Your budget will play a major role in determining what fish finder you ultimately purchase. Fish finders range from under $100 to well over $1,000. Some networked systems even go above $10,000.

Here is a brief overview of the factors that directly affect the cost of a fish finder:

  • Screen size, resolution, and whether it’s a touch screen directly affect the cost. Bigger the screen, the higher the cost.
  • Types of Sonar: there are mainly 3 types: traditional 2D sonar, down imaging, and side imaging. Fish finders with side imaging have all 3 types of sonar in them and are more expensive. 
  • Sonar quality is directly dependent on the transducer frequency and output power. Fish finders offering a high scanning frequency of more than 1 MHz are more expensive.
  • Mapping Options – Fish finders with pre-loaded maps are more expensive. They have built-in maps plus an SD card slot to purchase premium maps.
  • Networking – It connects different boat electronics with the fish finder like trolling motor, radar, etc. These are high end fish finders and mostly used by high end fishing boat owners.

Let’s go over these factors to narrow down the selection process.

Screen Size

angler using the fish finder on kayak

There are tradeoffs associated with different screen sizes of fish finders on kayaks.

Small screen sizes are difficult to view when running sonar and maps simultaneously on a split-screen. But small screen size fish finder is lightweight and easy to carry on kayak where traveling light is a priority. Moreover, it consumes less power, and a small kayak battery would be sufficient to run it for a long time.

Large screen is great for viewing sonar maps and especially side-imaging. You can quickly identify structures and fish on a bigger screen than a small one. But they can get in the way when you are paddling or casting.

In my opinion, 4 – 7 inches is the optimum size for the kayak. Anything below 4 is very hard to see. Anything above 7 would start causing hindrance.

But the fishing enthusiast loves bigger screens. If you have big apatite for fishing, don’t hesitate to go for the bigger screen but mount it strategically on the kayak.

Sonar Frequency

Selecting the right sonar frequency depends on how deep you are fishing.

If you are fishing for tuna and looking for structures around 500+ feet directly under the boat, a low frequency transducer is better. A 50 – 200 kHz frequency range would suffice in this situation.

High frequency imaging fish finders don’t produce good results in deep water due to the attenuation of the signals.
A high frequency fish finder with side imaging and down imaging is best for shallow water fishing under 300 feet.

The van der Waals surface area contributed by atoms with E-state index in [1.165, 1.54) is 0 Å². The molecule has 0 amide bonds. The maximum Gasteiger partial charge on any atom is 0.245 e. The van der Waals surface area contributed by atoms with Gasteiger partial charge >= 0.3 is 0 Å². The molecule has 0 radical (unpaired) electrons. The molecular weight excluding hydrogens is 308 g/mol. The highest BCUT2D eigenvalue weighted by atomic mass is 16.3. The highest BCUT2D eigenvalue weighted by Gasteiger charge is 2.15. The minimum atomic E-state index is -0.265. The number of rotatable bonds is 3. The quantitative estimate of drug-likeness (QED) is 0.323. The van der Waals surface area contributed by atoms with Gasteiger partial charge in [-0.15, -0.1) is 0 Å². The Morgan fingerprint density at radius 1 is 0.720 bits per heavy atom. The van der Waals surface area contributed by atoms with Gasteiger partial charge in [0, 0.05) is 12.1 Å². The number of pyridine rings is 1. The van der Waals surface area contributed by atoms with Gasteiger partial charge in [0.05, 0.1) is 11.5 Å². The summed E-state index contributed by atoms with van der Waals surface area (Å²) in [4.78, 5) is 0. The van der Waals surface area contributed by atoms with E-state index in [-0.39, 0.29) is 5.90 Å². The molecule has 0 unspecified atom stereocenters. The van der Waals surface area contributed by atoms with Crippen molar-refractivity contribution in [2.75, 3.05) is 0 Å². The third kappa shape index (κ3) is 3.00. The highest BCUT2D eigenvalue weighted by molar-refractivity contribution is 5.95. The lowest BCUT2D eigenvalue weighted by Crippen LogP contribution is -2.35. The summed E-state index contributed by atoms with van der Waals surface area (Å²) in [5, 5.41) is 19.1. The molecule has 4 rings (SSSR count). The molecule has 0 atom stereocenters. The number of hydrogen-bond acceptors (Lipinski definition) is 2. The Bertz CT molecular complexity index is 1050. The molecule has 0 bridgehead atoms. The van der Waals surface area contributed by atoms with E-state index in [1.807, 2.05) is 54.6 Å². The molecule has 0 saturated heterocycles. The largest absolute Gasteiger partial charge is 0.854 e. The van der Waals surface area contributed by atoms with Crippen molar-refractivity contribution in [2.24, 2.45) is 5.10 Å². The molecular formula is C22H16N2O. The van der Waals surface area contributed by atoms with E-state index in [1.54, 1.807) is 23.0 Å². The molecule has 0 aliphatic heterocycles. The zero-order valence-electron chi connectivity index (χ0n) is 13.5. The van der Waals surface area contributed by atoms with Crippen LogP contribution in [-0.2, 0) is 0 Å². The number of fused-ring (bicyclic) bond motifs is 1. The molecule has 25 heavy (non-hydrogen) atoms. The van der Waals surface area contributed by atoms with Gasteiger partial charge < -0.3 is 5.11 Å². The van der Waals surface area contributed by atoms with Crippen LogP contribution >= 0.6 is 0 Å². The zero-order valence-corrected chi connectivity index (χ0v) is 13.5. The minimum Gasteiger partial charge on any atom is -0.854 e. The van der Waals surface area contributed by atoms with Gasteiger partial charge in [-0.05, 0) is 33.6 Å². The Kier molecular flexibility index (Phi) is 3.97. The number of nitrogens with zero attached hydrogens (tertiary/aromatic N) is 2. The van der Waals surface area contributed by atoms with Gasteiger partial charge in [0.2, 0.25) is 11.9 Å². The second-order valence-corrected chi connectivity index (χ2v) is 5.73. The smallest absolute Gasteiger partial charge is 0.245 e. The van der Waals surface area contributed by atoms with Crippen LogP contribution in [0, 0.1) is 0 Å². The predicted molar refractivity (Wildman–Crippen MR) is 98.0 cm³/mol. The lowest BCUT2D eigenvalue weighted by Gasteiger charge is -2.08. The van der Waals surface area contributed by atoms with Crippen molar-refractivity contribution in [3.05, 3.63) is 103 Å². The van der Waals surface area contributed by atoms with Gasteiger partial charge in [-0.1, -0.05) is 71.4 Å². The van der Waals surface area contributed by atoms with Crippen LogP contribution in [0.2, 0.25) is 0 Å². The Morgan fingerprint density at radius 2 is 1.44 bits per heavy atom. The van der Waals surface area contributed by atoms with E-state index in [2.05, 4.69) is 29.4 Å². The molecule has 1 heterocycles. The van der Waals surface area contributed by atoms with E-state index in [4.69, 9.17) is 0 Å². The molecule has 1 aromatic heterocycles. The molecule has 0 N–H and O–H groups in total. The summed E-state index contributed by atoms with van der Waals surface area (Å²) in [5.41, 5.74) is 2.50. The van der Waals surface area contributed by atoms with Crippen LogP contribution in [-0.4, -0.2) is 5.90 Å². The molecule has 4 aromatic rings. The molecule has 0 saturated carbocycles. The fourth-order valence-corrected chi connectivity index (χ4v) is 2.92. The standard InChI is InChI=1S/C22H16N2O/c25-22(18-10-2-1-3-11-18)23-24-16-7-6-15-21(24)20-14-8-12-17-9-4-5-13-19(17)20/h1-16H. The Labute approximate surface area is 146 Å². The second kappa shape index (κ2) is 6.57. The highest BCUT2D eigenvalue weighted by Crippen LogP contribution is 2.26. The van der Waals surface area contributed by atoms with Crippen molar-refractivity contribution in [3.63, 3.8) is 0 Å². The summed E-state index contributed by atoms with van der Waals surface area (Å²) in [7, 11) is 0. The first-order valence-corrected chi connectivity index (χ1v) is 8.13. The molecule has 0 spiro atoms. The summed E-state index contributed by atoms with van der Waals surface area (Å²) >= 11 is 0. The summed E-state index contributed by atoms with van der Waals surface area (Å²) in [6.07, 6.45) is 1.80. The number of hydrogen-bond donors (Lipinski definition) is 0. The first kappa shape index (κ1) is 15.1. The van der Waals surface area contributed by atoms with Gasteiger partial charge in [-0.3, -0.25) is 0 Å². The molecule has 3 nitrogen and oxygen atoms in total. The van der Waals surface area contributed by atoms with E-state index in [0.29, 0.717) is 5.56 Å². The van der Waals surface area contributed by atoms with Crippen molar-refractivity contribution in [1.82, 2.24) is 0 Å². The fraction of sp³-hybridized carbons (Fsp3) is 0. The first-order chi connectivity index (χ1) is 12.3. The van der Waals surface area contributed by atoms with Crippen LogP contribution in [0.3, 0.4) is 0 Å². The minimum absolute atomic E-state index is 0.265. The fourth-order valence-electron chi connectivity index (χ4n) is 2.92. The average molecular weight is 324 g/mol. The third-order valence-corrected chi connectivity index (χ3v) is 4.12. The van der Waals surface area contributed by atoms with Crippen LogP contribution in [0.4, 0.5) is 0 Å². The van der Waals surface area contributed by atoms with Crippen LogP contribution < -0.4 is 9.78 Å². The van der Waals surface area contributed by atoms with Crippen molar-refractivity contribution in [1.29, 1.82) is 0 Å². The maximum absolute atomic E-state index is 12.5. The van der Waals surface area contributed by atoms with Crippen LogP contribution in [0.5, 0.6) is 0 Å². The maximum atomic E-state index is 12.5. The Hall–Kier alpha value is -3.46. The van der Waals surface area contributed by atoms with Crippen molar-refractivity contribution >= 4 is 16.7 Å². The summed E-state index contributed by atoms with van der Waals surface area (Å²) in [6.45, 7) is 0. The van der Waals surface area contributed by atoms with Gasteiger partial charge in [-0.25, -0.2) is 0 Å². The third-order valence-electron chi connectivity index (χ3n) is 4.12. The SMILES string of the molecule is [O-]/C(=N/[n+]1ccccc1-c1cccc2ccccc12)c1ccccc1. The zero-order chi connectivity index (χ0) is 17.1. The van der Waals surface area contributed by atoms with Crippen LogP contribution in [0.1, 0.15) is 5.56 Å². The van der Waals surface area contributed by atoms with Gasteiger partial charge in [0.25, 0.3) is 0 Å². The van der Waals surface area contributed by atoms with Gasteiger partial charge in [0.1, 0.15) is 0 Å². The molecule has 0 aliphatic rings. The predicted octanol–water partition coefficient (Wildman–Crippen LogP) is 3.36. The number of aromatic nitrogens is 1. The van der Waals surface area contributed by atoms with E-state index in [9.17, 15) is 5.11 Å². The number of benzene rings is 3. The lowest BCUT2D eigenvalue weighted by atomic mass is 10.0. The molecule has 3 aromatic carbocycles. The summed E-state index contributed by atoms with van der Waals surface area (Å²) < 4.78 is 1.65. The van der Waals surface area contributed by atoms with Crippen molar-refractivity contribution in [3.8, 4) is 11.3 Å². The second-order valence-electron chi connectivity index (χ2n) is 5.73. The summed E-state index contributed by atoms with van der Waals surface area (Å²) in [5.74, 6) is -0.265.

Side Imaging

Side imaging is a game-changing technology. It gives a lot of advantage to the anglers who understand it.

Its usage is not limited to just structure fishing. You will better understand the orientation of the lake or the offshore water body you are fishing in.

Side imaging will show you how the creeks are curved, how the laydowns are orientated, how many laydowns there are, and how many individual stomps there are in 50 feet of water. You can drop waypoints on all those hotspots and fish more effectively.

A side imaging fish finder starts at about $400 in 5-inch screen. However, I do not recommend the 5-inch screen for it because you are cramming too much information onto a little screen. If you’re going to do side imaging, I recommend a 7-inch screen on a kayak.

Down Imaging

Down imaging gives you clarity of what you’re seeing on 2D sonar.

A lot of times, clumps of arches can be mistaken for school hybrids or a school of suspended crappy on 2D sonar. But if you draw the same picture with down imaging, it will separate those clumps. Those clumps might be a brush pile which can be seen on down imaging but not on 2D sonar.

Down imaging is also excellent at revealing giant gamefish swimming in middle of the bait school. That big tuna or yellowtail will not be visible on 2D sonar unless they are separated from the bait.

Down imaging has an edge over 2D sonar and take the fishing to the next level. The units with this technology starts at around 250 – 300 dollars in a 5-inch screen.

If you are just starting and have that budget, don’t hesitate to get the fish finder with down imaging.


Kayaks are slow and you might spend days just surveying the lake and finding good fishing spots. A fish finder with lake chart will cut short your surveying time. You will spend less time searching and more time catching the fish.

You can identify drop offs, ledges, creek channels, channel swings, submerged banks and alot more using the contour lines on the map. These are the spots where you can find Bass and other gamefish.

You can study the maps at home, mark waypoint and directly take your kayak to the spot using GPS. For example, if a particular channel swing marked has fish in it, it is safe to assume there are fish in other channel swings of the lake as well.

All modern fish finders today have the built-in GPS but not all come with the mapping option. Fish finders with the pre-loaded maps usually start from $300 mark. These are basemaps with small coverage of the lakes and basic features like contour lines, depth shading etc. Even the basic features are quite helpful in identifying the fishing hotspots.

There are also premium charts offered by Garmin, Lowrace, and Humminbird with advanced features in their premium charts like reef shading, bottom composition etc. They cost an extra 100 – 150 bucks.

I would highly recommend a fish finder with mapping option for kayaks. The maps and GPS are also beneficial in keeping the kayak safe from hazards. If you’re navigating through hazardous areas, such as stumps and long rocks, it leaves breadcrumbs or trails so you can follow the same path on the way back.

Transducer Mounting Options

Many kayak manufacturers have introduced their own specific method for installing transducer in the modern kayaks. They have collaborated with different fish finder brands to create scupper holes that are a perfect fit for the transducers, allowing for a plug and play solution.

Old Town, Ocean, and Necky have scupper holes that are compatible with Humminbird transducers. On the other hand, Hobie and Wilderness Systems kayaks have the pluag and play installation for Lowrance transducers.

But, it is possible to customize the mounting and scupper holes. For example, you can mount the Humminbird transducer on Hobie with little customization.